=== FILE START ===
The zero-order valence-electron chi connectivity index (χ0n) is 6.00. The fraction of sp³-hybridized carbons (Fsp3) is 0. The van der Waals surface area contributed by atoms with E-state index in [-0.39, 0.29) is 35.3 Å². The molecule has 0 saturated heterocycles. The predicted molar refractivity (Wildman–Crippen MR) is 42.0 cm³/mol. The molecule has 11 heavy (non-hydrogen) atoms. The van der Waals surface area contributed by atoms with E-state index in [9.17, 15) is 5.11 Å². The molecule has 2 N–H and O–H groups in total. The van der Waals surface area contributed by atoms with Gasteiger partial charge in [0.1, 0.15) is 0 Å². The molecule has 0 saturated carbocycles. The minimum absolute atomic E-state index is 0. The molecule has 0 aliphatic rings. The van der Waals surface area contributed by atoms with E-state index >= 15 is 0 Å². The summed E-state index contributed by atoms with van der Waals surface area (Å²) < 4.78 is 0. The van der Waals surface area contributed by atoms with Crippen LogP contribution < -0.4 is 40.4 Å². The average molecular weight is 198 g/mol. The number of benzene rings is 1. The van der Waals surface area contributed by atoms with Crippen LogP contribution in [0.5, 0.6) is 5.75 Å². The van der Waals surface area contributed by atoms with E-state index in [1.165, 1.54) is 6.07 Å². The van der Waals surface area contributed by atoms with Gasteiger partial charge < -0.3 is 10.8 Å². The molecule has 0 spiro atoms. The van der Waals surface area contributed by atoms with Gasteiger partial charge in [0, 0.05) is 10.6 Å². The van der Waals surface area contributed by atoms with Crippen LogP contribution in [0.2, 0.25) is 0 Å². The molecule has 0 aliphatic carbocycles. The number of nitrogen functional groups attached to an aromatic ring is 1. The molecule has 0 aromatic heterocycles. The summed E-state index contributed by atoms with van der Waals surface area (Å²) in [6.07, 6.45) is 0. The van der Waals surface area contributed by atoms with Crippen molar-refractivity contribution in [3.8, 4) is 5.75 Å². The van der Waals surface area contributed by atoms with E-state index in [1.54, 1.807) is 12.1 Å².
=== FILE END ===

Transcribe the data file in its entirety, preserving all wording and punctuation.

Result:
The zero-order valence-electron chi connectivity index (χ0n) is 6.00. The fraction of sp³-hybridized carbons (Fsp3) is 0. The van der Waals surface area contributed by atoms with E-state index in [-0.39, 0.29) is 35.3 Å². The molecule has 0 saturated heterocycles. The predicted molar refractivity (Wildman–Crippen MR) is 42.0 cm³/mol. The molecule has 11 heavy (non-hydrogen) atoms. The van der Waals surface area contributed by atoms with E-state index in [9.17, 15) is 5.11 Å². The molecule has 2 N–H and O–H groups in total. The van der Waals surface area contributed by atoms with Gasteiger partial charge in [0.1, 0.15) is 0 Å². The molecule has 0 saturated carbocycles. The minimum absolute atomic E-state index is 0. The molecule has 0 aliphatic rings. The van der Waals surface area contributed by atoms with E-state index >= 15 is 0 Å². The summed E-state index contributed by atoms with van der Waals surface area (Å²) < 4.78 is 0. The van der Waals surface area contributed by atoms with Crippen LogP contribution < -0.4 is 40.4 Å². The average molecular weight is 198 g/mol. The number of benzene rings is 1. The van der Waals surface area contributed by atoms with Crippen LogP contribution in [0.5, 0.6) is 5.75 Å². The van der Waals surface area contributed by atoms with E-state index in [1.165, 1.54) is 6.07 Å². The van der Waals surface area contributed by atoms with Gasteiger partial charge < -0.3 is 10.8 Å². The molecule has 0 spiro atoms. The van der Waals surface area contributed by atoms with Gasteiger partial charge in [0, 0.05) is 10.6 Å². The van der Waals surface area contributed by atoms with Crippen LogP contribution in [0.2, 0.25) is 0 Å². The molecule has 0 aliphatic carbocycles. The number of nitrogen functional groups attached to an aromatic ring is 1. The molecule has 0 aromatic heterocycles. The summed E-state index contributed by atoms with van der Waals surface area (Å²) in [6.07, 6.45) is 0. The van der Waals surface area contributed by atoms with Crippen molar-refractivity contribution in [3.8, 4) is 5.75 Å². The van der Waals surface area contributed by atoms with E-state index in [1.54, 1.807) is 12.1 Å².